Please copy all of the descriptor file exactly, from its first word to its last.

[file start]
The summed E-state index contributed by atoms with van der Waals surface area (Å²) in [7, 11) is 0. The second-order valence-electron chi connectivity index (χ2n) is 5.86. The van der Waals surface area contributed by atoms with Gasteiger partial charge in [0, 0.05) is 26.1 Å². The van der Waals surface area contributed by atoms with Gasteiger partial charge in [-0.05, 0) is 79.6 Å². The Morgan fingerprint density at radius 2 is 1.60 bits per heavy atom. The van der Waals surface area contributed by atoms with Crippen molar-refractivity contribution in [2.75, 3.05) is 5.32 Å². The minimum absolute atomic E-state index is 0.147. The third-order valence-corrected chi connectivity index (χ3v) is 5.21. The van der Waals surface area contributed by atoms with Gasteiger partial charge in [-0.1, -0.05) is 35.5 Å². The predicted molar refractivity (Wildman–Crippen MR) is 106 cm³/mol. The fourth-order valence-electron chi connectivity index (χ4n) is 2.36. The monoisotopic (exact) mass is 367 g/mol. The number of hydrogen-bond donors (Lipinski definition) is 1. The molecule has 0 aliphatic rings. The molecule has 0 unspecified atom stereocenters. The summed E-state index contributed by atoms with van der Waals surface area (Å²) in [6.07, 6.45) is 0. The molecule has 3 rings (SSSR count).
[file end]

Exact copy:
The summed E-state index contributed by atoms with van der Waals surface area (Å²) in [7, 11) is 0. The second-order valence-electron chi connectivity index (χ2n) is 5.86. The van der Waals surface area contributed by atoms with Gasteiger partial charge in [0, 0.05) is 26.1 Å². The van der Waals surface area contributed by atoms with Gasteiger partial charge in [-0.05, 0) is 79.6 Å². The Morgan fingerprint density at radius 2 is 1.60 bits per heavy atom. The van der Waals surface area contributed by atoms with Crippen molar-refractivity contribution in [2.75, 3.05) is 5.32 Å². The minimum absolute atomic E-state index is 0.147. The third-order valence-corrected chi connectivity index (χ3v) is 5.21. The van der Waals surface area contributed by atoms with Gasteiger partial charge in [-0.1, -0.05) is 35.5 Å². The predicted molar refractivity (Wildman–Crippen MR) is 106 cm³/mol. The fourth-order valence-electron chi connectivity index (χ4n) is 2.36. The monoisotopic (exact) mass is 367 g/mol. The number of hydrogen-bond donors (Lipinski definition) is 1. The molecule has 0 aliphatic rings. The molecule has 0 unspecified atom stereocenters. The summed E-state index contributed by atoms with van der Waals surface area (Å²) in [6.07, 6.45) is 0. The molecule has 3 rings (SSSR count).